• Good point, Laura. And he says Americans have no clue and sound stupid, yet makes the INCORRECT and STUPID statement “Apparently all-season tires become pretty well useless at around 7 degrees C or so”. That 7 degrees C claim (which is 44.6 degrees F) is well above freezing, and isn’t even cold enough to have ice and snow on the pavement, unless it’s existing from the night or day before and is already melting. So WHY would all season tires NOT do well at a temperature ABOVE FREEZING, Armin? In fact, I’ve had all season tires with the snowflake symbol do quite well at 10 degrees F (negative 12.2 C) in the mountains of southwest Colorado, going from where I live in Farmington, New Mexico to Ouray, Colorado during a snowstorm.. Granted, they didn’t do as well on snow and ice as dedicated snow tires would have, but certainly well enough that I had no problems with traction and wasn’t scared. So Armin definitely has NO reason to say that Americans have no clue, as it’s obvious that HE doesn’t.

    • With a candle there is no danger of carbon monoxide??? Maybe if you don’t light it. In order to burn, the candle uses oxygen, and it does not accomplish complete combustion, so carbon dioxide IS produced; not as much as if the exhaust was blocked, but it is produced. That’s why a window should always be cracked open.

    • Armin, really don’t understand your not caring about millennials and thinking they are stupid and should be turned into dog food. Sure not much credit given and caring less for human life in general.. Also, if a person is not properly prepared for an emergency, they deserve to die! Would not want you to be in a group looking for lost individuals in a snow storm. Just saying! All human lives are important!

  • Pelagiaeast: There are gadgets made for women to enable us to pee standing up. One is called Lady J. I haven’t tried any, but my daughter uses one frequently. She spends a lot of time outdoors and it’s part of her standard kit. Sorry, I don’t know the brand she uses.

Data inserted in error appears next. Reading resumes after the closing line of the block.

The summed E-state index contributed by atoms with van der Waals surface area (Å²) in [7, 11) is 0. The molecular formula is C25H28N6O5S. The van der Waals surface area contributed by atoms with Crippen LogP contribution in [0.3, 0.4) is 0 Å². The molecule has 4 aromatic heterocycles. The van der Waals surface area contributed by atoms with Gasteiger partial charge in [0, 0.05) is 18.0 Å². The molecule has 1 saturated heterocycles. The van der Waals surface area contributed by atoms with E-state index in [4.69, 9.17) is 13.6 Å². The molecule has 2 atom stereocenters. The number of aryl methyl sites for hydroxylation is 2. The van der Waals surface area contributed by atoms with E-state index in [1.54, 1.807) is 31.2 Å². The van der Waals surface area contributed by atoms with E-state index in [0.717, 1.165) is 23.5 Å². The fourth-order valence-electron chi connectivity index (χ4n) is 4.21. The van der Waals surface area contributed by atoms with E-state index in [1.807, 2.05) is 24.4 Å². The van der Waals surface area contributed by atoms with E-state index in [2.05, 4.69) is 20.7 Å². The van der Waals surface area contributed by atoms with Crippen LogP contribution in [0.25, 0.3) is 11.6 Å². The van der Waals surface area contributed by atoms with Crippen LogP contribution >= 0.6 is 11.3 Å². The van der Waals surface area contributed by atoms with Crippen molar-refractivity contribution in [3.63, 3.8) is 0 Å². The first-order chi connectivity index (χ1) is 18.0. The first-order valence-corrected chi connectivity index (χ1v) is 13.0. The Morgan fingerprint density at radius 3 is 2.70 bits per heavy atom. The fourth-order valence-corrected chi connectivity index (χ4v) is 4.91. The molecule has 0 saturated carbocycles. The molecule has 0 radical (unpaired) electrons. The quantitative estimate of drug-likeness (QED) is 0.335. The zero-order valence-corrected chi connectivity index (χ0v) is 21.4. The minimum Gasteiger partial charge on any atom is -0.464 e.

• There’s one called a Go Girl.

  • What is a bear minimum? Stay in your cave until Spring?

  • I thought that the old rule about losing an extraordinary amount of heat through your head had been debunked. Didn’t Mythbusters do a show about it?

  • For the record, the word when describing tires is “TREAD”, not “THREAD”. Otherwise, nice article.

  • Hate to be a nit-picker, but I believe you want to “RATION” your gas. To “RATIONALIZE” your gas would be to somehow explain why it is behaving as it is. I don’t think that’s what you meant. Darn spell checkers…

  • Best way is to not live where they have blizzards.

  • American here. Sorry you think we sound so stupid all the time. I’m not going to cast aspersions on ALL Canadians, but then neither am I going to “rationalize” my tank of gas, carry a small bear (bear minimum?) nor worry about how much “thread” is on my tires.

    Being one of those SMART Americans you so graciously have admitted exist, I’m going to get a weather report in advance and either stay put at home or work or drive home well in advance.

    BTW, if I were to carry all listed above PLUS that suggested by other readers, where would I and my family fit into the vehicle?